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Kurt_and_Hunter Donating Member (1000+ posts) Send PM | Profile | Ignore Tue Nov-10-09 12:22 PM
Original message
direct vs. indirect (rant)
Direct government involvement:

Citizen: I want an abortion. Give me $500.

Government: No can do. We cannot pay for an abortion.


Indirect government involvement:

Citizen: I am mandated to get insurance. Okay, I want to buy a private plan with my own money that covers abortion. Since the exchange is a cool way to buy private insurance plans, what with the awesome price competition and convenience and so forth, I want to buy an exchange-offered plan.

Government: No can do. We cannot pay for an abortion which means that we cannot allow any choice-friendly plan to be available through an exchange because even though you are the one paying for the actual insurance we spent money setting up the exchange.

The government is supposed to make the exchange superior to the current way of doing things so it cannot be argued that having to go outside the exchange is a meaningless burden. If it's meaningless then why have an exchange?


The government has no obligation to publish your novel. If the government bought up 75% of the book-stores and refused to carry your novel, however, that would not be cool.

We... you, me and everyone here, want MORE government involvement in funding health services. But the way things are being set up (cleverly) that means expansion of theocratic policies into more lives, more decisions. A true poison pill. The more we expand healthcare the more we expand vulnerability to the whims of RW politicians.

So, yes, there is a line to be drawn and for non-trivial reasons.

The argument that this will be fixed later is farcical. Hyde has been renewed every year since 1976 but somehow Congress is going to "fix" an expansion of Hyde next year, or the year after?

Please... the only time to stop this sort of thing is up front. It takes energy to make something law. Once it becomes law then the path of least resistance is to leave it be.

Notice how letting Bush's temporary tax-cuts lapse is described quite casually as a "tax increase." Any future fix of Stupak would be an expansion of abortion! Where are these votes to fix it going to come then?


Arguments that a woman can still buy a supplemental plan on top of an exchange-offered plan are so offensive it is shocking to see them on a place like DU. Of course she can. She can also fly to Monaco to see a gynecologist who uses a speculum made of solid gold... if she has the money.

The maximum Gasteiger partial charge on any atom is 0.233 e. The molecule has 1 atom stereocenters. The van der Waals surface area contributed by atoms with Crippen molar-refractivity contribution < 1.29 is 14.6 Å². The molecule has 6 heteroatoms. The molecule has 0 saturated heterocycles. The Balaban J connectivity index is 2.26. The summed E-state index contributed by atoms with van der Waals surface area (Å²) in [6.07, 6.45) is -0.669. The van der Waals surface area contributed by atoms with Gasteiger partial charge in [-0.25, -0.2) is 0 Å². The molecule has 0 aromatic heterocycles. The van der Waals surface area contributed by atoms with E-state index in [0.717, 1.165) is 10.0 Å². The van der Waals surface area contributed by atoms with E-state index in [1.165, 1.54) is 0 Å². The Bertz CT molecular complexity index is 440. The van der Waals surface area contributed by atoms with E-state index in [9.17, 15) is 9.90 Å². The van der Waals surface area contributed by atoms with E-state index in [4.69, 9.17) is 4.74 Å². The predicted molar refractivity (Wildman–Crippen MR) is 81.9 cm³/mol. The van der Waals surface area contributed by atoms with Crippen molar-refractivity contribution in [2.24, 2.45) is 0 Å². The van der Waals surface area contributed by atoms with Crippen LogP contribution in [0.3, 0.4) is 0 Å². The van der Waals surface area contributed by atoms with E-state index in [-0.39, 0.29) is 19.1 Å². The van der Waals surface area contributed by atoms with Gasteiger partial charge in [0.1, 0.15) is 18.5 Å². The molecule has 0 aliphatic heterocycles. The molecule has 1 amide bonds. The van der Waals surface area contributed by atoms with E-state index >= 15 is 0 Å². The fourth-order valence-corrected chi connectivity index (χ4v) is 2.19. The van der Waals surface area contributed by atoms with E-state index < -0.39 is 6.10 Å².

Plan + supplemental = More money than a plan that includes the supplemented coverage in the first place. This is basic insurance economics.

If healthcare reform is predicated on the idea that paying extra for insurance is not unduly burdensome then what is the point of the whole exercise?

See how this statement sounds: "People on food stamps could buy supplemental canned soup if canned soup were arbitrarily excluded from the food stamp program."

Alrighty then... no problem there!

Applying Hyde to a range of private insurance plans based on an indirect funding argument is not trivial. It is not even just "sausage making." It is a fundamental change in how the existing abortion-funding ban is interpreted and applied.

Since many mass-transit programs have a federal $$$ contribution, why not refuse to let women ride the (subsidized) subway if they are going to Planned Parenthood?

That seemingly nonsensical question follows quite naturally from a change from direct government payment to a concept of a ban on penumbral government involvement.

The slippery slope is real.

The federal government is arguably involved in almost EVERYTHING. There is always a federal money nexus to be discovered.

And any healthcare plan that passes will greatly increase the federal money nexus. That's the whole point of the thing... an increased federal role in national healthcare.
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bain_sidhe Donating Member (1000+ posts) Send PM | Profile | Ignore Tue Nov-10-09 01:01 PM
Response to Original message
1. I'm sorry that I could only bring this up to "0"
Because it's the best statement of the problem I've seen!

I would only add, the point could be more forcefully made that the exchange will be available to even large employers in a few years. The restrictions on plans in the exchange are very likely to hit huge numbers of women when that happens.
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Kurt_and_Hunter Donating Member (1000+ posts) Send PM | Profile | Ignore Tue Nov-10-09 01:14 PM
Response to Reply #1
3. Your point is excellent. The exchange is designed to grow
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freddie mertz Donating Member (1000+ posts) Send PM | Profile | Ignore Tue Nov-10-09 01:07 PM
Response to Original message
2. Thanks for your valiant effort to speak truth to ignorance and denial
...on this issue.

The liars and apologists have been exposed for what they are, and they oppose the policy of the president in this case.

Nuff said.

Keep up the good work.
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bain_sidhe Donating Member (1000+ posts) Send PM | Profile | Ignore Tue Nov-10-09 05:18 PM
Response to Original message
4. Kick for the night crowd
:kick:
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